A diet rich in soy and whey protein, found in ...

(Photo credit: Wikipedia)

While I am not a trainer or nutritionist, I have been overweight before, not to mention that I lost more than I put on after both of my pregnancies. I do exercise regularly, but that’s not all there is to it. Here are five tips that I’ve applied to my own lifestyle and could be helpful to you.

1. Keep a food intake log.

This can be as simple or complex as you need it to be. The point is for it to help you, not bog you down with needless details. There are some great calorie counting and fitness websites and apps that will track calories for you if you input what you eat. When I did the P90X diet (yes, I did—religiously for two whole months), I kept track according to which food fell into which category (carb, protein, dairy, etc.). Then I switched to tracking the number of calories I consumed versus how many I burned in a day. That was a pain, but it helped me understand my own personal limits. Once I had a handle on that, I scaled back to a list of the food I ate every day along with a record of my weight. I noticed patterns, for instance, if pizza was on the list one day, my weight would probably go up the next. You can employ any of these methods or do something different. If you have a calendar, you could write, “Ate cake today—no more this week!” The point is, make it work for you. As I discovered when I first wrote down what I ate, I wouldn’t eat something if I didn’t want to have to account for it.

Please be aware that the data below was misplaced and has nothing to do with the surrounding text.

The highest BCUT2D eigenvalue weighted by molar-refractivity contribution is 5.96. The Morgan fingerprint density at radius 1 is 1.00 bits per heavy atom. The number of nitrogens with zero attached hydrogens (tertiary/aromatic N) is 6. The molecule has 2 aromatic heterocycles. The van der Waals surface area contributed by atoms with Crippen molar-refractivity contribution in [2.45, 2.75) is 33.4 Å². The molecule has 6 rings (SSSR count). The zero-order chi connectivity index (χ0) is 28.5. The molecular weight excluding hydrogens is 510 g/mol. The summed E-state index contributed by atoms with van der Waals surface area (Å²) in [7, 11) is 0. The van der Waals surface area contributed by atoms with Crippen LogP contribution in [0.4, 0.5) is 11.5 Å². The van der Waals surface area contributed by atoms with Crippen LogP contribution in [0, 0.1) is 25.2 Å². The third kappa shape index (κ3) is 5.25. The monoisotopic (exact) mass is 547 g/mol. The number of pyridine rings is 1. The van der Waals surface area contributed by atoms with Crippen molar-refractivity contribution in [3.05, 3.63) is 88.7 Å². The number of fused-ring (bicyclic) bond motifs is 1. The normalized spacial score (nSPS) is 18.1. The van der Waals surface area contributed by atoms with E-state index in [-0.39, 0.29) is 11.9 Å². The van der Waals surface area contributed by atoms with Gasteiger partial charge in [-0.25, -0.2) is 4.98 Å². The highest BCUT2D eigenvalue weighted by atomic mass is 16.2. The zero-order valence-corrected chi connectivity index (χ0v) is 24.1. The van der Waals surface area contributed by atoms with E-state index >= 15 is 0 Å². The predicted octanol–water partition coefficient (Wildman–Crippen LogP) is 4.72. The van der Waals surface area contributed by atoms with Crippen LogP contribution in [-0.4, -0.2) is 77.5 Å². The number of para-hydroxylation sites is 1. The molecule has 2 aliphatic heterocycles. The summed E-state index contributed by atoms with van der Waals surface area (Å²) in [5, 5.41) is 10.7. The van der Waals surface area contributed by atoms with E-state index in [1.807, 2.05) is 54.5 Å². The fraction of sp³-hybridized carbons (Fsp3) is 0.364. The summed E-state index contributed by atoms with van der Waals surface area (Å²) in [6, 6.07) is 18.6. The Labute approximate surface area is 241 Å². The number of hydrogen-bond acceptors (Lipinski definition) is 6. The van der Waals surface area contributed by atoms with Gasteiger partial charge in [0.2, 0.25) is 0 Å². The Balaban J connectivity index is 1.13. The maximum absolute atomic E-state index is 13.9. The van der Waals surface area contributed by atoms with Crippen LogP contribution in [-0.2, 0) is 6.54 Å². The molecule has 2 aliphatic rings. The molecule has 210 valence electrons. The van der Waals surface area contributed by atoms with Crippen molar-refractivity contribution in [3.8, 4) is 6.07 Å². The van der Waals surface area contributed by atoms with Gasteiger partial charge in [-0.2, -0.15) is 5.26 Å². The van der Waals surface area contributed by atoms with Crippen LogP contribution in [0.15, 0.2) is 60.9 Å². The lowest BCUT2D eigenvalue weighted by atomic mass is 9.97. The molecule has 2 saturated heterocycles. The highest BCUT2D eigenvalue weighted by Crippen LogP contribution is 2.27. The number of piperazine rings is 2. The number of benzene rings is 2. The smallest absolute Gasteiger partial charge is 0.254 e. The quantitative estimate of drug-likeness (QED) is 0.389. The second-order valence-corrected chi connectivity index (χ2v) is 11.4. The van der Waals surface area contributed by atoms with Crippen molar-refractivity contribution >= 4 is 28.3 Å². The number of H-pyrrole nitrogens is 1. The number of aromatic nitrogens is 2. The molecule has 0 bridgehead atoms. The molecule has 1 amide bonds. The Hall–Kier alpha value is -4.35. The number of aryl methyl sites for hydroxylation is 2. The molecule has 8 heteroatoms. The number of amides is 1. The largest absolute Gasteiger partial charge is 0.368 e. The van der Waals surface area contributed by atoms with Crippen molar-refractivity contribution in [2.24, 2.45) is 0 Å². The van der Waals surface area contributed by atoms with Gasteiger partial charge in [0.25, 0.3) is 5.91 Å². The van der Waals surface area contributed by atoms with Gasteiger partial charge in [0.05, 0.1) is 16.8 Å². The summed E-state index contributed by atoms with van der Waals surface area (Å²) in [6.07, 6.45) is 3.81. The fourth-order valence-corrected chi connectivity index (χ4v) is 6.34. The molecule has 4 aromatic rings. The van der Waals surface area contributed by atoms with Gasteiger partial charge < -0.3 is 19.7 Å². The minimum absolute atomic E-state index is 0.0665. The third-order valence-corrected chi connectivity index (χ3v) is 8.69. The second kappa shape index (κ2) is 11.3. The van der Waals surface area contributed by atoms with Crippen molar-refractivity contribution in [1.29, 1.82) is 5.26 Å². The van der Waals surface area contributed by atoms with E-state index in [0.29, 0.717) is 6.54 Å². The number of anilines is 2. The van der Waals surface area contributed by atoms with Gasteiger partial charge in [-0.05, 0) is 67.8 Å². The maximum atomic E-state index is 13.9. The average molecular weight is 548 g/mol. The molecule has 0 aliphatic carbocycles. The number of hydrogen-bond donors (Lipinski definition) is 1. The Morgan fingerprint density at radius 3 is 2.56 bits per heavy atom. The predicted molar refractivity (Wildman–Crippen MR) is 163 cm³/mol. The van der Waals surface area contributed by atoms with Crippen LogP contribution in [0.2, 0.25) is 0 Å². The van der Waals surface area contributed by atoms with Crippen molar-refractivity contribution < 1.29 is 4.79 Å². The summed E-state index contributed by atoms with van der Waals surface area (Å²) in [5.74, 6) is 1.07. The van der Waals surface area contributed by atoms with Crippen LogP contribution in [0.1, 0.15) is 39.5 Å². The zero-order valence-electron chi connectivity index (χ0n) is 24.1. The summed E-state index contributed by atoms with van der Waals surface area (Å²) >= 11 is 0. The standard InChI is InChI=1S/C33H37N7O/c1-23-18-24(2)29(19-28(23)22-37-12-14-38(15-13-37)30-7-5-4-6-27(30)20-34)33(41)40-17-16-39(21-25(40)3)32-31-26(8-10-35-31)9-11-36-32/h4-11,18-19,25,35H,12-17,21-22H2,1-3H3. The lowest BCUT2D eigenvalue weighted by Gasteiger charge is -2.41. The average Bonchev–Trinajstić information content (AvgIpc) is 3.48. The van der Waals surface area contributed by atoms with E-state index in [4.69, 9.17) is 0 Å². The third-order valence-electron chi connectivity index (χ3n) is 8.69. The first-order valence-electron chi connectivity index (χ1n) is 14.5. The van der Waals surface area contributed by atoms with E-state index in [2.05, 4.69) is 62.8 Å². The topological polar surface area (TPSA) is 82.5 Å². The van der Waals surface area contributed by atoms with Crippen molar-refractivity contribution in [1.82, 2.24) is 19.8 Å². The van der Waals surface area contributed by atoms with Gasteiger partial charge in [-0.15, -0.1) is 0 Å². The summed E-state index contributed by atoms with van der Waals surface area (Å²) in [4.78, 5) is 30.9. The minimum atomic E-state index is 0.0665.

2. Monitor when you eat and drink.